Codependency Recovery: Rewire Your Brain

Perhaps you think that you can only become addicted to alcohol or a drug. Or maybe you think about addiction such as to food, porn, or sex. But, do you realize that people can become addicted to another person?

The term codependency has been around for many years. It was coined back in the seventies by substance abuse professionals who were treating alcoholics. While they were treating the alcoholics, they started to notice that the loved ones of the alcoholics were displaying the same unhealthy characteristics. They started noticing that loved ones were overly dependent or co-dependent upon the alcoholic.

An addiction ensues

Some of them became addicted to their partner. Or they became addicted to the chaos that was going on in the home. They would constantly worry about the alcoholic and his or her behaviors. Or they would continue to enable the alcoholic by people-pleasing and caretaking.

Now, a person can be codependent and not be in a relationship with an alcoholic or an addict. A co-dependent person can form and unhealthy attachment to anyone, including partner, friend, children, and so on. Yet, oftentimes on the other side of an alcoholic is someone who has some codependent characteristics.

Lack of self-love

At the very root of codependency is a person who does not feel worthy of love. Experts say that somewhere along the way in early childhood, this person did not get the attention needed from parents or perhaps was abused in some fashion. The child did not feel unconditional love and could have experienced traumatic events and had no idea how to cope with them. A child does not know how to cope with abuse or neglect. A child does not know how to cope with feeling afraid and not being able to feel safe at home. He or she wants to go to the parent for safety, yet does not feel like they can.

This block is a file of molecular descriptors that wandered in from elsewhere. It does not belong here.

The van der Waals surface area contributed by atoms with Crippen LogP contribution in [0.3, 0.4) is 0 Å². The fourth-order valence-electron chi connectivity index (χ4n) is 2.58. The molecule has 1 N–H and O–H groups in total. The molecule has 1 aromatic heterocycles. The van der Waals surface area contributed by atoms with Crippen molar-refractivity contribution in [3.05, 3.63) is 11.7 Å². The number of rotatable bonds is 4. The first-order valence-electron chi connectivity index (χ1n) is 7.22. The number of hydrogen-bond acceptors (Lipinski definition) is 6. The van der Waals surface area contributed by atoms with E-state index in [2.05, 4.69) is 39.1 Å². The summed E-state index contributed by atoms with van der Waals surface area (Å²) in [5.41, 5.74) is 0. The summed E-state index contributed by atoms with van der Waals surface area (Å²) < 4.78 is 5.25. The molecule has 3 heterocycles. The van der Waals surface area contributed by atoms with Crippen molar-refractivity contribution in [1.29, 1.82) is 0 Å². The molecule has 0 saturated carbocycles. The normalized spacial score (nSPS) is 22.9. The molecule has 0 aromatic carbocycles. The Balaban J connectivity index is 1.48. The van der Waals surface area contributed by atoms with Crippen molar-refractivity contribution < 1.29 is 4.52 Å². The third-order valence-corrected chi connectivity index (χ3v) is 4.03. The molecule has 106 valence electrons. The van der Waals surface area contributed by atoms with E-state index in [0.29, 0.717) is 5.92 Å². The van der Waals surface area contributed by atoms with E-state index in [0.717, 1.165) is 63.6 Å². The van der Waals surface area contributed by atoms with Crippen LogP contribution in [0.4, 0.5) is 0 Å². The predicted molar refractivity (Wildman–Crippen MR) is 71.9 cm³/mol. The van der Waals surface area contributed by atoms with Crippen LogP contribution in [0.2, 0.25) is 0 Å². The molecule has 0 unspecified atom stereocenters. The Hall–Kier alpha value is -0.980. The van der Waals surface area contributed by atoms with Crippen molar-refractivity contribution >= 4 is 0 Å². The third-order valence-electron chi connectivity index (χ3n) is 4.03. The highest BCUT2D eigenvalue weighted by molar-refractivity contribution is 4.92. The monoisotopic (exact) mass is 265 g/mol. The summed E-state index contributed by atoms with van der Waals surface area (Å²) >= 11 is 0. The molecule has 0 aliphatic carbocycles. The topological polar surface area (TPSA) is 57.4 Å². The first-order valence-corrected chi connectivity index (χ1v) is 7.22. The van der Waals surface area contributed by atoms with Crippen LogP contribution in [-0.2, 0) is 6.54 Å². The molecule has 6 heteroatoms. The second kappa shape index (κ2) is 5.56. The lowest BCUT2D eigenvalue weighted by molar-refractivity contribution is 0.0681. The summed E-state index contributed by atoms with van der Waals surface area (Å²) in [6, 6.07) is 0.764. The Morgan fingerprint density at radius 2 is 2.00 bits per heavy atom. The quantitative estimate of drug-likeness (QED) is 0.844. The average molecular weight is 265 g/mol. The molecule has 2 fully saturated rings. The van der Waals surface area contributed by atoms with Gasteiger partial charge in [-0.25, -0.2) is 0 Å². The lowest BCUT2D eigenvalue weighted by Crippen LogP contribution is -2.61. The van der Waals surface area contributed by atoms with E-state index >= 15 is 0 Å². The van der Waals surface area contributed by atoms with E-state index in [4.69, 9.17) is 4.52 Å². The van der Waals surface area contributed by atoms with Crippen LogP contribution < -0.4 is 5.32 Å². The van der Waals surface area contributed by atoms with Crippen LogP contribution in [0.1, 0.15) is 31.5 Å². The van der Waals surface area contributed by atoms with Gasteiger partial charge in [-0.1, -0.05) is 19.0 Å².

When someone who has codependency partners up with an alcoholic, oftentimes there will be a push and pull in the relationship. The co-dependent person will be needy of love and oftentimes become obsessive in the relationship. He or she will be so desperate for unconditional love from the partner that he may not be able to have appropriate boundaries. She may say yes when she means no. She may stay with the alcoholic because she’s afraid of being alone. She may endure verbal, emotional, or physical abuse because she’s afraid of being abandoned or that she will be a bad person if she leaves.